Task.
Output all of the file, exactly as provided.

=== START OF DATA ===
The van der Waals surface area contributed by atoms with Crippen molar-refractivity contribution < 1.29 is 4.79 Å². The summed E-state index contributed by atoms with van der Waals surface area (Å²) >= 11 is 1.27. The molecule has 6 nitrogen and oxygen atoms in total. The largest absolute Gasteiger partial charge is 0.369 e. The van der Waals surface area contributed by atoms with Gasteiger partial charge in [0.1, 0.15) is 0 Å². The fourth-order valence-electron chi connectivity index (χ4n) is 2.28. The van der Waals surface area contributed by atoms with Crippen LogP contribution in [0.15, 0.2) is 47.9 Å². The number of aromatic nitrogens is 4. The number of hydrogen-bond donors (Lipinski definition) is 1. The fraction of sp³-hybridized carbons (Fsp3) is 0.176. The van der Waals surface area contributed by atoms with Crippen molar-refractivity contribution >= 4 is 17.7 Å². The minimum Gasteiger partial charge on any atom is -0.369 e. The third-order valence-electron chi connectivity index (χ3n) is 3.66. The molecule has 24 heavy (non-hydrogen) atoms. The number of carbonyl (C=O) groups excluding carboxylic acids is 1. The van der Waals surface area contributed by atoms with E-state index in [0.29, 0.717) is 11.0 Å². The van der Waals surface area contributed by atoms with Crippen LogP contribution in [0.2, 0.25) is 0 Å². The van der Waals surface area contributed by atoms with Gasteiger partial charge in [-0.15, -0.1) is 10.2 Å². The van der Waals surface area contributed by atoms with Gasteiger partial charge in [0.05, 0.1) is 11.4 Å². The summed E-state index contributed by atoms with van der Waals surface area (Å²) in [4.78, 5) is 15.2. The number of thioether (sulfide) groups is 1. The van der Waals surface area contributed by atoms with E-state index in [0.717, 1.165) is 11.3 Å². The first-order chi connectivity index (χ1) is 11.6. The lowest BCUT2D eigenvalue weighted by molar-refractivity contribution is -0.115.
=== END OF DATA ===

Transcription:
The van der Waals surface area contributed by atoms with Crippen molar-refractivity contribution < 1.29 is 4.79 Å². The summed E-state index contributed by atoms with van der Waals surface area (Å²) >= 11 is 1.27. The molecule has 6 nitrogen and oxygen atoms in total. The largest absolute Gasteiger partial charge is 0.369 e. The van der Waals surface area contributed by atoms with Gasteiger partial charge in [0.1, 0.15) is 0 Å². The fourth-order valence-electron chi connectivity index (χ4n) is 2.28. The van der Waals surface area contributed by atoms with Crippen LogP contribution in [0.15, 0.2) is 47.9 Å². The number of aromatic nitrogens is 4. The number of hydrogen-bond donors (Lipinski definition) is 1. The fraction of sp³-hybridized carbons (Fsp3) is 0.176. The van der Waals surface area contributed by atoms with Crippen molar-refractivity contribution >= 4 is 17.7 Å². The minimum Gasteiger partial charge on any atom is -0.369 e. The third-order valence-electron chi connectivity index (χ3n) is 3.66. The molecule has 24 heavy (non-hydrogen) atoms. The number of carbonyl (C=O) groups excluding carboxylic acids is 1. The van der Waals surface area contributed by atoms with E-state index in [0.29, 0.717) is 11.0 Å². The van der Waals surface area contributed by atoms with Crippen LogP contribution in [0.2, 0.25) is 0 Å². The van der Waals surface area contributed by atoms with Gasteiger partial charge in [-0.15, -0.1) is 10.2 Å². The van der Waals surface area contributed by atoms with Gasteiger partial charge in [0.05, 0.1) is 11.4 Å². The summed E-state index contributed by atoms with van der Waals surface area (Å²) in [4.78, 5) is 15.2. The number of thioether (sulfide) groups is 1. The van der Waals surface area contributed by atoms with E-state index in [0.717, 1.165) is 11.3 Å². The first-order chi connectivity index (χ1) is 11.6. The lowest BCUT2D eigenvalue weighted by molar-refractivity contribution is -0.115.